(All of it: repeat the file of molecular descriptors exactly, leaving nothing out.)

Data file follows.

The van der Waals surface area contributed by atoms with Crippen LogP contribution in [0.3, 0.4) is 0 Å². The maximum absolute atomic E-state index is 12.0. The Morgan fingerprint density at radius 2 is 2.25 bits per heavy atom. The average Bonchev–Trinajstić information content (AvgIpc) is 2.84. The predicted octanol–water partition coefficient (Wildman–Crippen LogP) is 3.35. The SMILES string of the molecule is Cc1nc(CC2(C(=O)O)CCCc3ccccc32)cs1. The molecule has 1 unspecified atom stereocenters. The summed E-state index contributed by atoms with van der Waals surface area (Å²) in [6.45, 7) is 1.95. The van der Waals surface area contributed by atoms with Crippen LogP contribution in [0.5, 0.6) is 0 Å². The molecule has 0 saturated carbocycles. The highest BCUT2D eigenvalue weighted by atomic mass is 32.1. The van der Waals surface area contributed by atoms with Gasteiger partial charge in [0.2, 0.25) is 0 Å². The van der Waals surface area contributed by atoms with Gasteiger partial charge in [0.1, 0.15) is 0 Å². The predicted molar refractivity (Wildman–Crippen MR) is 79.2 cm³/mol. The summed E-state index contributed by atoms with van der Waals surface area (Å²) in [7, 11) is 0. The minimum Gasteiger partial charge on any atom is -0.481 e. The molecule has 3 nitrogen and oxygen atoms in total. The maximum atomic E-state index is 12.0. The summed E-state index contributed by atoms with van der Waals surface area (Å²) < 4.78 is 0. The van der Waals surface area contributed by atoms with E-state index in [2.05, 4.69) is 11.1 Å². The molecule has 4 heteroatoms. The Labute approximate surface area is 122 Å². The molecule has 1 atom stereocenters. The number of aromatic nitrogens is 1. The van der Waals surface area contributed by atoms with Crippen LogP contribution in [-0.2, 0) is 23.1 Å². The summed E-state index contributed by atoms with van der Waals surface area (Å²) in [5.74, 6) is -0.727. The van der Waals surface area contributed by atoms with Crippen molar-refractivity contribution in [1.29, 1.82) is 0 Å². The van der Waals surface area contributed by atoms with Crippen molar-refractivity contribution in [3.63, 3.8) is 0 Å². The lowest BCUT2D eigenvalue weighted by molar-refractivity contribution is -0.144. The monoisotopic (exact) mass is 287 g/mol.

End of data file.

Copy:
The van der Waals surface area contributed by atoms with Crippen LogP contribution in [0.3, 0.4) is 0 Å². The maximum absolute atomic E-state index is 12.0. The Morgan fingerprint density at radius 2 is 2.25 bits per heavy atom. The average Bonchev–Trinajstić information content (AvgIpc) is 2.84. The predicted octanol–water partition coefficient (Wildman–Crippen LogP) is 3.35. The SMILES string of the molecule is Cc1nc(CC2(C(=O)O)CCCc3ccccc32)cs1. The molecule has 1 unspecified atom stereocenters. The summed E-state index contributed by atoms with van der Waals surface area (Å²) in [6.45, 7) is 1.95. The van der Waals surface area contributed by atoms with Crippen LogP contribution in [0.5, 0.6) is 0 Å². The molecule has 0 saturated carbocycles. The highest BCUT2D eigenvalue weighted by atomic mass is 32.1. The van der Waals surface area contributed by atoms with Gasteiger partial charge in [0.2, 0.25) is 0 Å². The van der Waals surface area contributed by atoms with Gasteiger partial charge in [0.1, 0.15) is 0 Å². The predicted molar refractivity (Wildman–Crippen MR) is 79.2 cm³/mol. The summed E-state index contributed by atoms with van der Waals surface area (Å²) in [7, 11) is 0. The minimum Gasteiger partial charge on any atom is -0.481 e. The molecule has 3 nitrogen and oxygen atoms in total. The maximum atomic E-state index is 12.0. The summed E-state index contributed by atoms with van der Waals surface area (Å²) < 4.78 is 0. The van der Waals surface area contributed by atoms with E-state index in [2.05, 4.69) is 11.1 Å². The molecule has 4 heteroatoms. The Labute approximate surface area is 122 Å². The molecule has 1 atom stereocenters. The number of aromatic nitrogens is 1. The van der Waals surface area contributed by atoms with Crippen LogP contribution in [-0.2, 0) is 23.1 Å². The summed E-state index contributed by atoms with van der Waals surface area (Å²) in [5.74, 6) is -0.727. The van der Waals surface area contributed by atoms with Crippen molar-refractivity contribution in [1.29, 1.82) is 0 Å². The van der Waals surface area contributed by atoms with Crippen molar-refractivity contribution in [3.63, 3.8) is 0 Å². The lowest BCUT2D eigenvalue weighted by molar-refractivity contribution is -0.144. The monoisotopic (exact) mass is 287 g/mol.